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Saginaw Conversion

Posted in How To on March 1, 1999 Comment (0)
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Saginaw Conversion
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A steering conversion isn’t a bolt-on, even though the Advance Adapters kit makes it much easier on 1946-1969 Jeeps. You will need a MIG welder and an electric grinder in addition to basic handtools. A steering conversion isn’t a bolt-on, even though the Advance Adapters kit makes it much easier on 1946-1969 Jeeps. You will need a MIG welder and an electric grinder in addition to basic handtools.
You have several choices in steering boxes, and the first is whether you want power or not. If you’re modifying the Jeep enough to justify a steering conversion, you’ll want power steering. If you can get a Saginaw box from a Jeep, it will bolt up easily and won’t require a special pitman arm. The most common source for suitable Saginaw boxes, however, is GM cars. The one you want will have an input shaft with an 0.80-inch-diameter input shaft (most common on 1960s and early-1970s cars). You will also want a power-steering box with four attaching bolts, not three, for strength. You have several choices in steering boxes, and the first is whether you want power or not. If you’re modifying the Jeep enough to justify a steering conversion, you’ll want power steering. If you can get a Saginaw box from a Jeep, it will bolt up easily and won’t require a special pitman arm. The most common source for suitable Saginaw boxes, however, is GM cars. The one you want will have an input shaft with an 0.80-inch-diameter input shaft (most common on 1960s and early-1970s cars). You will also want a power-steering box with four attaching bolts, not three, for strength.
The Jeep used for this article had a steering system worse than what it left the factory with: a butch-and-hack rack-and-pinion conversion. This created several problems beyond what you&#8217re likely to encounter, so we won&#8217t detail the disassembly. The Jeep used for this article had a steering system worse than what it left the factory with: a butch-and-hack rack-and-pinion conversion. This created several problems beyond what you’re likely to encounter, so we won’t detail the disassembly.
The vehicle had also suffered a mid-1970s, non-tilt Oldsmobile column transplant, complete with your father’s steering wheel. That just had to go. While many would opt for a tilt column, the owner of this Jeep wanted to retain a 1940s look so a used, early dispatcher Jeep (DJ) column was purchased from Tri-County Gear. Tri-County also sells used tilt columns. The vehicle had also suffered a mid-1970s, non-tilt Oldsmobile column transplant, complete with your father’s steering wheel. That just had to go. While many would opt for a tilt column, the owner of this Jeep wanted to retain a 1940s look so a used, early dispatcher Jeep (DJ) column was purchased from Tri-County Gear. Tri-County also sells used tilt columns.
The DJ column is about the right length, already has a lower bearing, and has a splined output that can be adapted to Advance&#8217s intermediate shaft with a universal joint. Because it was used, it was rebuilt with a new nut, upper bearing, and shim plates from Crown Automotive. We also replaced the cracked DJ wheel with a new CJ-2A steering wheel from Crown. The DJ column is about the right length, already has a lower bearing, and has a splined output that can be adapted to Advance’s intermediate shaft with a universal joint. Because it was used, it was rebuilt with a new nut, upper bearing, and shim plates from Crown Automotive. We also replaced the cracked DJ wheel with a new CJ-2A steering wheel from Crown.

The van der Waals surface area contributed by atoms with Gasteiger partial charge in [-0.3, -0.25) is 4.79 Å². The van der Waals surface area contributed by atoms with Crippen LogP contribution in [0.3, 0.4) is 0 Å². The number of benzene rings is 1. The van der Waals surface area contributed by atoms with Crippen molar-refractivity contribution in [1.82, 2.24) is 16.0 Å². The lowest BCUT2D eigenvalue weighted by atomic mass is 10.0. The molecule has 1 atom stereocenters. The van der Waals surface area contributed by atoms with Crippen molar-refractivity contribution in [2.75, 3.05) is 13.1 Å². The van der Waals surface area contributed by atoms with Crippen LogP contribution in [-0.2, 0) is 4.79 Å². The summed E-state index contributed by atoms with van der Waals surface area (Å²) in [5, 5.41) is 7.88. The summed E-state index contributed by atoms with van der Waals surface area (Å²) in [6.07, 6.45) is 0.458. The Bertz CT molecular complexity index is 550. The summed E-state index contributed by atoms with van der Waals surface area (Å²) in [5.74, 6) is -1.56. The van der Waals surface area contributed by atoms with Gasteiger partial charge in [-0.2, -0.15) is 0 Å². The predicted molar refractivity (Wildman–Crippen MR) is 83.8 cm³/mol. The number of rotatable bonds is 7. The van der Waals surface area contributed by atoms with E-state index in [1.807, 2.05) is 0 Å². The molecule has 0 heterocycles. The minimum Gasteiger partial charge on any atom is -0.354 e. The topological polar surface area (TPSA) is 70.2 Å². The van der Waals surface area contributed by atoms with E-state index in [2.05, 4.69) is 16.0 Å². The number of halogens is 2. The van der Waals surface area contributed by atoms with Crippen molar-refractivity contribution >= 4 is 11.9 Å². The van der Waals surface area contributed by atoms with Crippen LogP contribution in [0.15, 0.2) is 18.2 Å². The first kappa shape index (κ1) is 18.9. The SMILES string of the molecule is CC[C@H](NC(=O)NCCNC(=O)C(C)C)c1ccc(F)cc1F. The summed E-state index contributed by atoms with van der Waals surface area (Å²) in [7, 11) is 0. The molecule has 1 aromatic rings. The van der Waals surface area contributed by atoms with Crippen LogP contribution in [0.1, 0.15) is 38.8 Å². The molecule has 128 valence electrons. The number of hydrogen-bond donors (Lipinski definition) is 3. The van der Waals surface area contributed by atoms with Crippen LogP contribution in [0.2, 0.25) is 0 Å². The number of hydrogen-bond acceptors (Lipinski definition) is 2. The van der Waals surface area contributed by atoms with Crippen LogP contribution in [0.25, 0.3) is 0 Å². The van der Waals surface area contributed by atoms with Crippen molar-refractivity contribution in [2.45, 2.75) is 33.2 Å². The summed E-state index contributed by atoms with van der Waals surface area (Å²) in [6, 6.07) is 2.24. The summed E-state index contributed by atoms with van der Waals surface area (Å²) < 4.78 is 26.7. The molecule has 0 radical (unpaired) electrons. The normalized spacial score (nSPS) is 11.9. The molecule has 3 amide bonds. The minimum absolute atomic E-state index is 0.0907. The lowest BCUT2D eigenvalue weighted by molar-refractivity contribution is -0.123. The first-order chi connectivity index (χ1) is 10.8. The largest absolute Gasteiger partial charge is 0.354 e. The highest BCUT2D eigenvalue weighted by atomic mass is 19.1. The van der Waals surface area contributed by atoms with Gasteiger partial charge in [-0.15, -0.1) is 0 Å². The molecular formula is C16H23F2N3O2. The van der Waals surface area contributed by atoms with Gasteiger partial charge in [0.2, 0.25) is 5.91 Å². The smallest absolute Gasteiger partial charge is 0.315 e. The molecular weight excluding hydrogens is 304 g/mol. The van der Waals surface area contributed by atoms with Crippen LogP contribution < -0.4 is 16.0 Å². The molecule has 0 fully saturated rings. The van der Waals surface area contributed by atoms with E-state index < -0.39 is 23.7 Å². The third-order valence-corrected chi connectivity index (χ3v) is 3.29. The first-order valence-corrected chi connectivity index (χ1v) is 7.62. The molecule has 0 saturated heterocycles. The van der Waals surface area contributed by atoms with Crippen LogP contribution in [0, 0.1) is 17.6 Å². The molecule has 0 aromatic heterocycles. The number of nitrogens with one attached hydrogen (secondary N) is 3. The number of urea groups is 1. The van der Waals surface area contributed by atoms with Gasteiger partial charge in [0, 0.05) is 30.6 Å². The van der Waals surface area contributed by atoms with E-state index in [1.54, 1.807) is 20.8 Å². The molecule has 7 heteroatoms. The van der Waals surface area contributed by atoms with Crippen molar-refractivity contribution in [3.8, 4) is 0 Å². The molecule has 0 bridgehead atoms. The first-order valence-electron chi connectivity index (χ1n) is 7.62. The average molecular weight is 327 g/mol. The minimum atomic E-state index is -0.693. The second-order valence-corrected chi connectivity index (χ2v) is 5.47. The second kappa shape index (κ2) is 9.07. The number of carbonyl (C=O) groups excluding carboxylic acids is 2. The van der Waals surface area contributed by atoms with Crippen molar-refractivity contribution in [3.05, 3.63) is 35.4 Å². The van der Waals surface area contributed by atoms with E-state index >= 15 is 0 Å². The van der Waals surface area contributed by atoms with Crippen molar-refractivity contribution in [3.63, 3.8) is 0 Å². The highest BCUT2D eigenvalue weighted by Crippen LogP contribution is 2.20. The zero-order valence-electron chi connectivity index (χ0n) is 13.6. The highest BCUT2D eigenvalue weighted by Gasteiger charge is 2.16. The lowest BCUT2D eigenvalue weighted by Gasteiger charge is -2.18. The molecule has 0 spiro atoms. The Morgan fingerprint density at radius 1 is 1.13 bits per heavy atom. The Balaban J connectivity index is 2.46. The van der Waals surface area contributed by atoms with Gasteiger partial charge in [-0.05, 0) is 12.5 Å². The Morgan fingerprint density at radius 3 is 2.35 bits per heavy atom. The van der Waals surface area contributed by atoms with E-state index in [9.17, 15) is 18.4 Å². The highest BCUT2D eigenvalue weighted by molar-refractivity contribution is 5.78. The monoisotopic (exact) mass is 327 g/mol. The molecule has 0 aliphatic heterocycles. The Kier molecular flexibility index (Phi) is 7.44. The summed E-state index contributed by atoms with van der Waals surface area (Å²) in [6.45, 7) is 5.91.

This job will be much easier if you remove the driver-side fender and grille. You&#8217ll need to bolt these back on before you weld everything in place to make sure there is adequate clearance, but having them out of the way for now will help. This job will be much easier if you remove the driver-side fender and grille. You’ll need to bolt these back on before you weld everything in place to make sure there is adequate clearance, but having them out of the way for now will help.
Unbolt all of the old steering system, including the steering box and the column. Inspect the framerails--there will be considerably more force exerted on the driver-side rail with the steering box mounted in front, so cracks in the frame need to be repaired prior to the swap. A common place for cracks is just ahead of the upper shock mounts. Unbolt all of the old steering system, including the steering box and the column. Inspect the framerails--there will be considerably more force exerted on the driver-side rail with the steering box mounted in front, so cracks in the frame need to be repaired prior to the swap. A common place for cracks is just ahead of the upper shock mounts.
With the frame repaired as necessary and all of the old steering components removed, you can begin assembling the new steering system. Advance Adapters includes a new tie rod, one tie-rod end, a drag link, and clamps to keep everything in place. You can use your existing tie-rod ends or order new ones. The tie rod and drag link have left- and right-hand threads, so you can make alignment adjustments once the conversion is complete. With the frame repaired as necessary and all of the old steering components removed, you can begin assembling the new steering system. Advance Adapters includes a new tie rod, one tie-rod end, a drag link, and clamps to keep everything in place. You can use your existing tie-rod ends or order new ones. The tie rod and drag link have left- and right-hand threads, so you can make alignment adjustments once the conversion is complete.